Millionaire Claims He Hid A Buried $2M Treasure, And Someone Just Died Searching For It

By on June 29, 2017 in ArticlesEntertainment

In a recent Washington Post story that appears destined to end up a sequel to The Devil and Sherlock Holmes some day, a millionaire by the name of Forrest Fenn, first claimed back in 2010 to have buried a genuine treasure chest somewhere in the world, full of $2 million worth of gold and jewels. And the solution to where the chest is hidden, claims Fenn, can be found in a short, 24-line poem that has now evidently driven a second enthusiastic treasure hunter to an untimely death.

Authorities recently found the body of a Colorado pastor named Paris Wallace, who went missing after embarking on a quest to find the buried treasure. His body (pending official identification) was found near a tributary of the Rio Grande river in New Mexico, seven miles downstream from where he was last known to be looking for the treasure in a mountainous, and dangerous area.

Wallace's death is all the more tragic for the fact that he was not the first to die in attempting to find the Fenn treasure, which is quickly building up a Maltese Falcon-worthy body count in its seven years of alleged existence. The first was Randy Bilyeu, a 54-year-old grandfather who was also found in the Rio Grande after earning a reputation as one of the "most enthusiastic followers" of Fenn's challenge – a group that is said to include tens of thousands, with none of them having been able to succeed in finding the treasure.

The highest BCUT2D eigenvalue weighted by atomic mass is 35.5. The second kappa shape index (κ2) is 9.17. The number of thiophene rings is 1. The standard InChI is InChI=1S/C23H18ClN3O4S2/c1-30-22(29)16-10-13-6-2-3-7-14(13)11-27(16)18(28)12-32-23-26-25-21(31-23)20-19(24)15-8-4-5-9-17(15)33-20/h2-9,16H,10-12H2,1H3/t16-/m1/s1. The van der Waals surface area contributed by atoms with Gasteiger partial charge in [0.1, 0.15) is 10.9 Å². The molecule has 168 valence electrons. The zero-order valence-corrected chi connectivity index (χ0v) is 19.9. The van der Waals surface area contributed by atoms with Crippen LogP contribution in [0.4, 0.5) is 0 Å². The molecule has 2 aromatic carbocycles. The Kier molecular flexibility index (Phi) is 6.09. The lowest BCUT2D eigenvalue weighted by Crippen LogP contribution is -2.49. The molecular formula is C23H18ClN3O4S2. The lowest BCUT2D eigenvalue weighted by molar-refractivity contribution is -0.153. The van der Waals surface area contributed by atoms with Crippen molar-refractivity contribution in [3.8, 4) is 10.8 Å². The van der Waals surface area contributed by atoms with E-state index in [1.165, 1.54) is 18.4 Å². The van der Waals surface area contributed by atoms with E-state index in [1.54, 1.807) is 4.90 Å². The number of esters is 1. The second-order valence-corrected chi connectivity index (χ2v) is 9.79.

Fenn's goal with the project was to encourage people to enjoy the great outdoors, but in a recent blog post in response to the casualties he cautioned against taking any life-threatening risks in order to find the treasure:

"Please don't ever overextend yourself. I was 80 or about when I hid the treasure and it was not a difficult task. I will soon be 87 and I could go back and get it if I were so inclined, I think."

Bilyeu's ex-wife and de facto widow Linda Bilyeu is on record as thinking the treasure does not actually exist, but Fenn is standing by the poem he originally published in his memoir, The Thrill of the Chase, which has been supplemented by other clues offered over the years.

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